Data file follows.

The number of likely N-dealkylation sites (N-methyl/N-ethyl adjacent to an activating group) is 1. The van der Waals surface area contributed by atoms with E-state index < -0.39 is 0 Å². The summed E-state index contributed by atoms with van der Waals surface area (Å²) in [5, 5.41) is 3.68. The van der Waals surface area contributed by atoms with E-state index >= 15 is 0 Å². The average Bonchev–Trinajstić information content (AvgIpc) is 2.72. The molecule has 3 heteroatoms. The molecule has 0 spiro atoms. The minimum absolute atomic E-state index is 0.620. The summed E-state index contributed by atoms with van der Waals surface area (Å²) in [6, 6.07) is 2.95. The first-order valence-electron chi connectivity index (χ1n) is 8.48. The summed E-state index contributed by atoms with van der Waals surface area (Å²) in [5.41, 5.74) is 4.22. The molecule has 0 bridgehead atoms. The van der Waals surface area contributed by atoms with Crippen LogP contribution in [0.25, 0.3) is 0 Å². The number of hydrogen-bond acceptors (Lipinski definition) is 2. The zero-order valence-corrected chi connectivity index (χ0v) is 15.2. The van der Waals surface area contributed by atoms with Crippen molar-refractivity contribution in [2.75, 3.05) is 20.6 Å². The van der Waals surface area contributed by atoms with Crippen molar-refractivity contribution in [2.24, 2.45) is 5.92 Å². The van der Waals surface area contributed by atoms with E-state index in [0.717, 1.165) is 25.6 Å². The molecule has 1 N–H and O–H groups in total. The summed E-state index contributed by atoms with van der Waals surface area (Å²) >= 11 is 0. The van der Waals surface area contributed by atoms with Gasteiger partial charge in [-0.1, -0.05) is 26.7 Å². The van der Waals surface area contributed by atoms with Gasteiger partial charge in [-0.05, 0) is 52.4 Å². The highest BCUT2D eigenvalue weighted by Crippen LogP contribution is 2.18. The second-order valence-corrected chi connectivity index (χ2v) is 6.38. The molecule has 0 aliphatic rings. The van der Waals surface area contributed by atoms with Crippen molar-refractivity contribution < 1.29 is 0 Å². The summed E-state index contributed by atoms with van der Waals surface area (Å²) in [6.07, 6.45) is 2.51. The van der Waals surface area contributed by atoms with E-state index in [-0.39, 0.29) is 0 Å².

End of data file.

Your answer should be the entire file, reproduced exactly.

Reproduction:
The number of likely N-dealkylation sites (N-methyl/N-ethyl adjacent to an activating group) is 1. The van der Waals surface area contributed by atoms with E-state index < -0.39 is 0 Å². The summed E-state index contributed by atoms with van der Waals surface area (Å²) in [5, 5.41) is 3.68. The van der Waals surface area contributed by atoms with E-state index >= 15 is 0 Å². The average Bonchev–Trinajstić information content (AvgIpc) is 2.72. The molecule has 3 heteroatoms. The molecule has 0 spiro atoms. The minimum absolute atomic E-state index is 0.620. The summed E-state index contributed by atoms with van der Waals surface area (Å²) in [6, 6.07) is 2.95. The first-order valence-electron chi connectivity index (χ1n) is 8.48. The summed E-state index contributed by atoms with van der Waals surface area (Å²) in [5.41, 5.74) is 4.22. The molecule has 0 bridgehead atoms. The van der Waals surface area contributed by atoms with Crippen LogP contribution in [0.25, 0.3) is 0 Å². The number of hydrogen-bond acceptors (Lipinski definition) is 2. The zero-order valence-corrected chi connectivity index (χ0v) is 15.2. The van der Waals surface area contributed by atoms with Crippen molar-refractivity contribution in [2.75, 3.05) is 20.6 Å². The van der Waals surface area contributed by atoms with Crippen molar-refractivity contribution in [2.24, 2.45) is 5.92 Å². The van der Waals surface area contributed by atoms with E-state index in [0.717, 1.165) is 25.6 Å². The molecule has 1 N–H and O–H groups in total. The summed E-state index contributed by atoms with van der Waals surface area (Å²) >= 11 is 0. The van der Waals surface area contributed by atoms with Gasteiger partial charge in [-0.1, -0.05) is 26.7 Å². The van der Waals surface area contributed by atoms with Gasteiger partial charge in [-0.05, 0) is 52.4 Å². The highest BCUT2D eigenvalue weighted by Crippen LogP contribution is 2.18. The second-order valence-corrected chi connectivity index (χ2v) is 6.38. The molecule has 0 aliphatic rings. The van der Waals surface area contributed by atoms with Crippen molar-refractivity contribution < 1.29 is 0 Å². The summed E-state index contributed by atoms with van der Waals surface area (Å²) in [6.07, 6.45) is 2.51. The van der Waals surface area contributed by atoms with E-state index in [-0.39, 0.29) is 0 Å².